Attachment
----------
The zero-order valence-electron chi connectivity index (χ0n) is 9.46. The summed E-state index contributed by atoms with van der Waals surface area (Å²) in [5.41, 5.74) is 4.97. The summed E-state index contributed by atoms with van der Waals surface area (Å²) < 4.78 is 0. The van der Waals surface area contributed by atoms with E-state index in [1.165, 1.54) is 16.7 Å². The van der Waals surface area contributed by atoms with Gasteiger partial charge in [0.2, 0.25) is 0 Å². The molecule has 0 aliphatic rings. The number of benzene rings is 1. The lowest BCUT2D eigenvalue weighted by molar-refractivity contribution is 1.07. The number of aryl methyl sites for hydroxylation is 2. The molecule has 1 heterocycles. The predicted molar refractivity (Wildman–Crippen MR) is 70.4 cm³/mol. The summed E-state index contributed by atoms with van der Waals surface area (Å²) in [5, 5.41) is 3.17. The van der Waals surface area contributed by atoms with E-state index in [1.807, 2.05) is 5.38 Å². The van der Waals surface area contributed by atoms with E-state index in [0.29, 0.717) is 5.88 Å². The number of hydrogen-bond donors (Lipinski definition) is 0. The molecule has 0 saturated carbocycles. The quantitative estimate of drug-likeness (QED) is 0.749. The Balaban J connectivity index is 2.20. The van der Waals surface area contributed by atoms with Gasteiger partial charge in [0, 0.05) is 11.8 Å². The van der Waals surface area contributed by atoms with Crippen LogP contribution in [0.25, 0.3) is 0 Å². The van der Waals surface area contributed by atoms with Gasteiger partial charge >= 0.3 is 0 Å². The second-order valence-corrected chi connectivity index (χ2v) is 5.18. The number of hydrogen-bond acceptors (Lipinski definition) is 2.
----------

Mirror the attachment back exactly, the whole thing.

The zero-order valence-electron chi connectivity index (χ0n) is 9.46. The summed E-state index contributed by atoms with van der Waals surface area (Å²) in [5.41, 5.74) is 4.97. The summed E-state index contributed by atoms with van der Waals surface area (Å²) < 4.78 is 0. The van der Waals surface area contributed by atoms with E-state index in [1.165, 1.54) is 16.7 Å². The van der Waals surface area contributed by atoms with Gasteiger partial charge in [0.2, 0.25) is 0 Å². The molecule has 0 aliphatic rings. The number of benzene rings is 1. The lowest BCUT2D eigenvalue weighted by molar-refractivity contribution is 1.07. The number of aryl methyl sites for hydroxylation is 2. The molecule has 1 heterocycles. The predicted molar refractivity (Wildman–Crippen MR) is 70.4 cm³/mol. The summed E-state index contributed by atoms with van der Waals surface area (Å²) in [5, 5.41) is 3.17. The van der Waals surface area contributed by atoms with E-state index in [1.807, 2.05) is 5.38 Å². The van der Waals surface area contributed by atoms with E-state index in [0.29, 0.717) is 5.88 Å². The number of hydrogen-bond donors (Lipinski definition) is 0. The molecule has 0 saturated carbocycles. The quantitative estimate of drug-likeness (QED) is 0.749. The Balaban J connectivity index is 2.20. The van der Waals surface area contributed by atoms with Gasteiger partial charge in [0, 0.05) is 11.8 Å². The van der Waals surface area contributed by atoms with Crippen LogP contribution in [0.25, 0.3) is 0 Å². The van der Waals surface area contributed by atoms with Gasteiger partial charge >= 0.3 is 0 Å². The second-order valence-corrected chi connectivity index (χ2v) is 5.18. The number of hydrogen-bond acceptors (Lipinski definition) is 2.